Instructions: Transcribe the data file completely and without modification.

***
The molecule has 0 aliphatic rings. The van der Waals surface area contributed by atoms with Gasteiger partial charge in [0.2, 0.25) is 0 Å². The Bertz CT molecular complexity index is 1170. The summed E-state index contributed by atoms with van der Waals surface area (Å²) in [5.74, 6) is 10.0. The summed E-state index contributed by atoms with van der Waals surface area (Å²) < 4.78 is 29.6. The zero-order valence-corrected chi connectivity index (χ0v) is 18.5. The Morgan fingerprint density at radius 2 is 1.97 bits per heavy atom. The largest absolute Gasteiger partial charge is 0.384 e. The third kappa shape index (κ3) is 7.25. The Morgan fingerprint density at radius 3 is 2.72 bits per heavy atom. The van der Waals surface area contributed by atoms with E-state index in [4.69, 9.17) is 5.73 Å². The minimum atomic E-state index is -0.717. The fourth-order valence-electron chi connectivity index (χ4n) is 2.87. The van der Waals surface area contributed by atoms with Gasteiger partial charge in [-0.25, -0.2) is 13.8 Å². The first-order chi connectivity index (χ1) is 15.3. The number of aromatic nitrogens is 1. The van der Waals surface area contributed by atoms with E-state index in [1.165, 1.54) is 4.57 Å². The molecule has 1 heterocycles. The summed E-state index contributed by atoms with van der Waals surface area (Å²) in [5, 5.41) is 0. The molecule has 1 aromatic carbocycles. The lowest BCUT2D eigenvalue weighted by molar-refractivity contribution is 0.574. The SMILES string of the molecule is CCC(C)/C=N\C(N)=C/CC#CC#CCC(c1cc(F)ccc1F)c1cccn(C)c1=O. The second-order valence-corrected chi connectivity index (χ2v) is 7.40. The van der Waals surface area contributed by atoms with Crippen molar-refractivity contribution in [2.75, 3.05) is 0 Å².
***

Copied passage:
The molecule has 0 aliphatic rings. The van der Waals surface area contributed by atoms with Gasteiger partial charge in [0.2, 0.25) is 0 Å². The Bertz CT molecular complexity index is 1170. The summed E-state index contributed by atoms with van der Waals surface area (Å²) in [5.74, 6) is 10.0. The summed E-state index contributed by atoms with van der Waals surface area (Å²) < 4.78 is 29.6. The zero-order valence-corrected chi connectivity index (χ0v) is 18.5. The Morgan fingerprint density at radius 2 is 1.97 bits per heavy atom. The largest absolute Gasteiger partial charge is 0.384 e. The third kappa shape index (κ3) is 7.25. The Morgan fingerprint density at radius 3 is 2.72 bits per heavy atom. The van der Waals surface area contributed by atoms with E-state index in [4.69, 9.17) is 5.73 Å². The minimum atomic E-state index is -0.717. The fourth-order valence-electron chi connectivity index (χ4n) is 2.87. The van der Waals surface area contributed by atoms with Gasteiger partial charge in [-0.25, -0.2) is 13.8 Å². The first-order chi connectivity index (χ1) is 15.3. The number of aromatic nitrogens is 1. The van der Waals surface area contributed by atoms with E-state index in [1.165, 1.54) is 4.57 Å². The molecule has 1 heterocycles. The summed E-state index contributed by atoms with van der Waals surface area (Å²) in [5, 5.41) is 0. The molecule has 1 aromatic carbocycles. The lowest BCUT2D eigenvalue weighted by molar-refractivity contribution is 0.574. The SMILES string of the molecule is CCC(C)/C=N\C(N)=C/CC#CC#CCC(c1cc(F)ccc1F)c1cccn(C)c1=O. The second-order valence-corrected chi connectivity index (χ2v) is 7.40. The van der Waals surface area contributed by atoms with Crippen molar-refractivity contribution in [2.75, 3.05) is 0 Å².